When the President delivered his second inaugural, the march to the sea had been completed, and so grandly as to fill the land with delight and the world with wonder. Johnson was being driven before Sherman, Grant was tightening his grip around Richmond, Thomas had destroyed Hood's army, and the cause of the Union looked bright indeed. The action of the Chicago convention, in the summer, in declaring the war a failure, while at first discouraging and disheartening, soon had the contrary effect. Jubilation over victories which followed was more intense because of that declaration. Fort Morgan was captured while the convention was in session, and the day after its adjournment the telegraph flashed the news that Sherman had taken Atlanta. “Sherman and Farragut have knocked the planks out of the Chicago platform," said Mr. Seward. With victory in the field the election will take care of itself,” said Mr. Lincoln. And the tide swept on.

Sheridan dashed through the Shenadoah valley, and three brilliant victories crowned his progress. north was wild with enthusiasm, and the President issued a proclamation for special thanksgiving. When the election returns were in it was found that Mr. Lincoln had two hundred and

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twelve out of two hundred and thirty-three electoral votes. The people evidently did not believe the war a failure. The prospects were very bright, as before remarked, nevertheless Mr. Lincoln's message was far from jubilant. While speaking hopefully, it had a vein of sadness, which to some minds presaged further disaster to the Union cause. Possibly the shadow of his own great martyrdom, a few weeks later, fell upon him as he wrote, but more probably he shrank from raising the hopes of the people any higher, fearing the effect of the greater disappointment in case of reverses. “ The language,” says a great statesman, majestic as that of the ancient prophets. As if in agony of soul, the President cried out: “Fondly do we hope, fervently do we pray that this mighty scourge of war may speedily pass away. Yet if God wills that it continue until all the wealth piled up by the bondman's two hundred and fifty years of unrequited toil shall be sunk, and until every drop of blood drawn with the lash shall be paid with another drawn with the sword, as was said three thousand years ago, so still must it be said, that the judgments of the Lord are true and righteous altogether.' [Applause.]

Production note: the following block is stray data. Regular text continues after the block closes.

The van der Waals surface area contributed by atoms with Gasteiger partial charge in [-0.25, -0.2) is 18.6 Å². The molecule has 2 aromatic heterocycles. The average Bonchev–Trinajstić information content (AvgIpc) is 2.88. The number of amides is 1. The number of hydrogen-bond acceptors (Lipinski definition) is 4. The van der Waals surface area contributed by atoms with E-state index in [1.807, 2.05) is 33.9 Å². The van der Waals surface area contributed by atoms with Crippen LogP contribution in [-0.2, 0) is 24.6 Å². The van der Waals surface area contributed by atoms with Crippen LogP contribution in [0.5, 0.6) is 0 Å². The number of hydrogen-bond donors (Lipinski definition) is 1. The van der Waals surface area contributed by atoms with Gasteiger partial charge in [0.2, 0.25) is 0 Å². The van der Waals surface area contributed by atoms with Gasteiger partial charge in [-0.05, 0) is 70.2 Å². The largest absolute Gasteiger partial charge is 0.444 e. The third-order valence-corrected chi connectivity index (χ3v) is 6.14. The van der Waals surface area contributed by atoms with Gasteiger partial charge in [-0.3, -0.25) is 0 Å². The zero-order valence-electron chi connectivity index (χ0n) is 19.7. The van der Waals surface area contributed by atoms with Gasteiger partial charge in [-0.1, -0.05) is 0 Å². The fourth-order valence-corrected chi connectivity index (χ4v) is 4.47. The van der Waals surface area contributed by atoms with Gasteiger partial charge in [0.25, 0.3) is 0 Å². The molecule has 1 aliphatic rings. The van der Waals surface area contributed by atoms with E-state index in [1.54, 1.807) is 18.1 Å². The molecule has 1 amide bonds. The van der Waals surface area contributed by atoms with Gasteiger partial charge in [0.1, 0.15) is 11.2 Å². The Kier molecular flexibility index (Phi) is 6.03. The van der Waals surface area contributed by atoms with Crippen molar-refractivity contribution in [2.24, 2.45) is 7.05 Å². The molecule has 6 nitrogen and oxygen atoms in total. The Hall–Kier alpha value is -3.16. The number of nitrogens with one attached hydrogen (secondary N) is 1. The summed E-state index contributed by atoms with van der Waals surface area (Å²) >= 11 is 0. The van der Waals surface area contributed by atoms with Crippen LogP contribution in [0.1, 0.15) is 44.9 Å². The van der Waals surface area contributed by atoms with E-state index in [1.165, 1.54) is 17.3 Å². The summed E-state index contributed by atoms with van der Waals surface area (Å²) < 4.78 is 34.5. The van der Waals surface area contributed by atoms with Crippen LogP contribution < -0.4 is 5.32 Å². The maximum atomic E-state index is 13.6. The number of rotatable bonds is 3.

But the end came rapidly. Richmond, Savannah, Raleigh, Appomatox -- and the rebellion was dead. But what was of infinitely more importance the Union was alive!

Through what suffering nations rise to glory!

As if we had not yet drank deep enough of the bitter cup, and even while the bells were pealing the glad tidings of mighty victories, their notes were hushed by the portentious news that Lincoln was dead. If anything was needed to complete our sacrifice, surely it was supplied by this tragic death of one who had grown to be the popular idol of the people.

And so “ Johnny came marching home," or at least what was left of Johnny, did. He came back to find his old place filled. He came back to stump around, to be a common man and a hero no longer. He came back with the seed of physical, perhaps mental disorders, fastened in his system, both traceable to hardship, exposure, suffering.

Four years had passed. There had been tears, partings, desolated homes, crippled lives, a pile of slain. - Liberty!

Bear with the old soldiers, my fellow-citizens. Judge them

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charitably-treat them generously! Be not too sure that the people will applaud that official who ascertains by dint of hard work and rigid examination that some old soldier, with naught left but glorious memories, is technically debarred from sharing the bounty of the nation. I see thousands of these men in the west, struggling to support themselves and families, without calling for help; building up new homes in a new empire, sometimes feeling neglected and discouraged, but alive to the finger tips with the patriotism of '64. Yearly the memories of the war becomes more precious to them. I their eyes glisten, and their forms grow erect as the story is repeated. And that story cannot grow old.